Freedom. We’ve all seen the emails the past few years about our freedoms as US citizens being taken away. They started during the “W” years after 9/11, and although they seem to have slowed during the Obama administration, I still get a few, and hear grumblings from acquaintances. But what exactly is freedom? Isn’t it a relative term that we each apply to our own lives?
Last night, Greg and I went to an outdoor concert and fireworks display at Nashville Shores. As we stood on the sand beach of Percy Priest Lake watching the fireworks explode in the Nashville sky, I couldn’t help but think about what freedom meant to me. The evening started with a concert by Burning Las Vegas. While we were listening to the concert, my mind was watching all the couples, young and old, that were holding hands on the beach, and especially those that were dancing in the sand. I couldn’t help but wonder what would happen if Greg and I joined the dancing couples in front of the crowd.
When it was time for the fireworks, the park turned off the lights and beach went dark. At first we just stood there watching, occasionally touching each others hand. I put my arm on Greg’s shoulder, and then finally around his shoulders. All the time I was thinking how pathetic this whole scenario was. Why did we have to wait until the beach was pitch black to share even the smallest touch of affection?
There are no laws that state Greg and I can’t hold hands in public. The park didn’t have any posted rules saying we would be kicked out if we held hands on the beach. Today many people probably wouldn’t even notice or care. But there still exists the narrow-minded few that would have been somehow offended, and felt it there obligation to point out we shouldn’t be doing that in public. Those few take away our freedom to express our love for each other.
Freedom isn’t just about the Declaration of Independence, the Constitution of the United States, nor the Constitutions of each state. Freedom is also a relative term that must be applied to every individual. When we think about our freedoms being taken away, we have an obligation to think about not only how does this affect me, but also how does it affect our children, our neighbors down the street, the people we work with every day, or the person living a thousand miles away we’ve never met. Each of these people have the right to their individual freedom to be happy in life.
Gay marriage has become a political item these days. States and local governments are scrambling to take a side, and pass laws to support the side they have taken. The Federal government has its head in the sand, hoping they won’t have to make a decision if they wait long enough to allow all 50 states to address the debate locally. The first question you need to ask yourself is why is this even on the political agenda? When did marriage, heterosexual or homosexual, become an item that needed to be debated by lawmakers? Aren’t there more important issues that our governments need to be addressing?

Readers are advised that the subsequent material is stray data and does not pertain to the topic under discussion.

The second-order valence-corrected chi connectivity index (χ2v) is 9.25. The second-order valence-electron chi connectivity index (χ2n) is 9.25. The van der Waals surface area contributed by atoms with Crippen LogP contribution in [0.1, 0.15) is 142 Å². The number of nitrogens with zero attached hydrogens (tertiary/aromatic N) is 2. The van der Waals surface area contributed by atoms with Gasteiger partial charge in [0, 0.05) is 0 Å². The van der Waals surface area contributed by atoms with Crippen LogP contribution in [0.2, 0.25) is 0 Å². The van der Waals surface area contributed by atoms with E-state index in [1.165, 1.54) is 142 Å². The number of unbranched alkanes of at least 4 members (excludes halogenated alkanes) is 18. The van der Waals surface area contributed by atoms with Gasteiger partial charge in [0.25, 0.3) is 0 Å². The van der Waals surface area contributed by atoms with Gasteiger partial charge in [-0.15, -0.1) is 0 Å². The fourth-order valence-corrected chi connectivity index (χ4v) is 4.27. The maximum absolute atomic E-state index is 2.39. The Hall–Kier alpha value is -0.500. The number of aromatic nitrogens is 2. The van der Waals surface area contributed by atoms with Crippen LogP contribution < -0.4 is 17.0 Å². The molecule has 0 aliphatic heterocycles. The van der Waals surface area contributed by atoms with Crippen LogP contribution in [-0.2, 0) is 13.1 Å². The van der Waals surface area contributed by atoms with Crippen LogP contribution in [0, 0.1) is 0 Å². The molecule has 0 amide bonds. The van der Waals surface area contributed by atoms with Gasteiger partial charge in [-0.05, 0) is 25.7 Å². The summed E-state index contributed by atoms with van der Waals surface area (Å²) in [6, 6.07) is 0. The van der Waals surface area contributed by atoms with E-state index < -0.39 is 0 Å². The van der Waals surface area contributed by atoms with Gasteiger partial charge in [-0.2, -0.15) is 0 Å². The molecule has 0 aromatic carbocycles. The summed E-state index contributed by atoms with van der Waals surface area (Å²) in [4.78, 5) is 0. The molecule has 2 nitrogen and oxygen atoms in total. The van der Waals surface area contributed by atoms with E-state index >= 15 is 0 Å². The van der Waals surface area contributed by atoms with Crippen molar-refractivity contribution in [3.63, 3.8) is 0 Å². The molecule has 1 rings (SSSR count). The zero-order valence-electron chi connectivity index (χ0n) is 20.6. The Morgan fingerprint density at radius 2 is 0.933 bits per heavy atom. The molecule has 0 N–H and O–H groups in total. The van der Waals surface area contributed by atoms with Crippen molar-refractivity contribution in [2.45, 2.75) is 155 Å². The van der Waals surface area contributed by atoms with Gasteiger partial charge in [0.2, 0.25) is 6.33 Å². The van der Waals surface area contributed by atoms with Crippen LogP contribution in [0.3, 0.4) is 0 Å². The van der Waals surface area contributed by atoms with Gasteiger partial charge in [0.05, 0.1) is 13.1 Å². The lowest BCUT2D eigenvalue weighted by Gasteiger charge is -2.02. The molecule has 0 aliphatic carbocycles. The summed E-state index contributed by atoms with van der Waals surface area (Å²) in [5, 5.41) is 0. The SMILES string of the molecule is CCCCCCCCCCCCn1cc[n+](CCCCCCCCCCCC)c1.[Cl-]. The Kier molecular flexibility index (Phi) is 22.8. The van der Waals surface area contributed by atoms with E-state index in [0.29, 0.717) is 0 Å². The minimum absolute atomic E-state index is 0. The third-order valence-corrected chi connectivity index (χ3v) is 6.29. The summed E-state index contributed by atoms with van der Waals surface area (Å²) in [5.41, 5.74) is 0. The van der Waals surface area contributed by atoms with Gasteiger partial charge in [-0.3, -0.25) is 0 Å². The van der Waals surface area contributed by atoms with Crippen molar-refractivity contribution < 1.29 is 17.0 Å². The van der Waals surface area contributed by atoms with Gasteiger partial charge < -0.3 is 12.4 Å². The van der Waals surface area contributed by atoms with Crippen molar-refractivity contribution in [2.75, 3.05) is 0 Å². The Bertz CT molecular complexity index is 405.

As you celebrate this 4th of July, think about the freedoms you enjoy in this country. Give thanks to the many men and women who have served in the armed forces to protect our freedoms as citizens of the United States. Give thanks to the men and women who pioneered change in this country giving blacks equal rights and women the right to vote. Give thanks that you are free to live where you choose, work where you choose, and worship as you choose, and hopefully love as you choose. But most importantly gives thanks for the freedoms that are relative to your own life.
The challenge moving forward is to remember the 4th of July every day. Remember these freedoms when your friend makes a judgmental statement about another individual; remember these freedoms when a pastor tries to rally support from a congregation; remember these freedoms when your local government tries to enact laws that would violate the freedoms of just one individual; and definitely remember these freedoms on election day. Know who you are voting for, and decide if they will cast their votes for the politically popular, or if they will vote to support the freedoms of every individual they represent.
I hope you and yours have a wonderful 4th of July!